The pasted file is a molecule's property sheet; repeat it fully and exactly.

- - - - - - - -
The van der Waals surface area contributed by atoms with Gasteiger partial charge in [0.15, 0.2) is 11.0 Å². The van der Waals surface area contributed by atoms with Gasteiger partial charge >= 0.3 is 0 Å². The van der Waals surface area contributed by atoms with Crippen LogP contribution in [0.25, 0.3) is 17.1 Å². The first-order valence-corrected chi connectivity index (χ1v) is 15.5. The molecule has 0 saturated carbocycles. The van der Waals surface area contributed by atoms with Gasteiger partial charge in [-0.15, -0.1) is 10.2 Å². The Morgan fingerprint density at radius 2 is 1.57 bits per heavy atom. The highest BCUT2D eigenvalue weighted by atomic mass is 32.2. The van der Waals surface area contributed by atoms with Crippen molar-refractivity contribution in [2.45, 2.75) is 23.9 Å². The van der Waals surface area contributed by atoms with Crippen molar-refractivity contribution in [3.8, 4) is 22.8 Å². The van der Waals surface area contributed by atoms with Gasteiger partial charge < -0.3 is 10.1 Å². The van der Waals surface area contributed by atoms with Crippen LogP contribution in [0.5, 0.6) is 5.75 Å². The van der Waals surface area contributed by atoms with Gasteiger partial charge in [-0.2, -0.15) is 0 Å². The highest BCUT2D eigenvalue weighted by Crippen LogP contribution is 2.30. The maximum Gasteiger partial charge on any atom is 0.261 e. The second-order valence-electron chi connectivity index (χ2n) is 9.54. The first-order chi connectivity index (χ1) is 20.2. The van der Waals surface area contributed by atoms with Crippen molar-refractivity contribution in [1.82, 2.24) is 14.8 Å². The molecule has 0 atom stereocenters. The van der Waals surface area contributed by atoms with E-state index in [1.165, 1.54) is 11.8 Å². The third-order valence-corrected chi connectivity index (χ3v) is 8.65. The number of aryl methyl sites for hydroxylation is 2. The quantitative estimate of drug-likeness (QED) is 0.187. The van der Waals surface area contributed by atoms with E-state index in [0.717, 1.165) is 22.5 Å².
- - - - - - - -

The van der Waals surface area contributed by atoms with Gasteiger partial charge in [0.15, 0.2) is 11.0 Å². The van der Waals surface area contributed by atoms with Gasteiger partial charge >= 0.3 is 0 Å². The van der Waals surface area contributed by atoms with Crippen LogP contribution in [0.25, 0.3) is 17.1 Å². The first-order valence-corrected chi connectivity index (χ1v) is 15.5. The molecule has 0 saturated carbocycles. The van der Waals surface area contributed by atoms with Gasteiger partial charge in [-0.15, -0.1) is 10.2 Å². The Morgan fingerprint density at radius 2 is 1.57 bits per heavy atom. The highest BCUT2D eigenvalue weighted by atomic mass is 32.2. The van der Waals surface area contributed by atoms with Crippen molar-refractivity contribution in [2.45, 2.75) is 23.9 Å². The van der Waals surface area contributed by atoms with Crippen molar-refractivity contribution in [3.8, 4) is 22.8 Å². The van der Waals surface area contributed by atoms with Gasteiger partial charge < -0.3 is 10.1 Å². The van der Waals surface area contributed by atoms with Crippen LogP contribution in [0.5, 0.6) is 5.75 Å². The van der Waals surface area contributed by atoms with Gasteiger partial charge in [-0.2, -0.15) is 0 Å². The highest BCUT2D eigenvalue weighted by Crippen LogP contribution is 2.30. The maximum Gasteiger partial charge on any atom is 0.261 e. The second-order valence-electron chi connectivity index (χ2n) is 9.54. The first-order chi connectivity index (χ1) is 20.2. The van der Waals surface area contributed by atoms with Crippen molar-refractivity contribution in [1.82, 2.24) is 14.8 Å². The molecule has 0 atom stereocenters. The van der Waals surface area contributed by atoms with E-state index in [1.165, 1.54) is 11.8 Å². The third-order valence-corrected chi connectivity index (χ3v) is 8.65. The number of aryl methyl sites for hydroxylation is 2. The quantitative estimate of drug-likeness (QED) is 0.187. The van der Waals surface area contributed by atoms with E-state index in [0.717, 1.165) is 22.5 Å².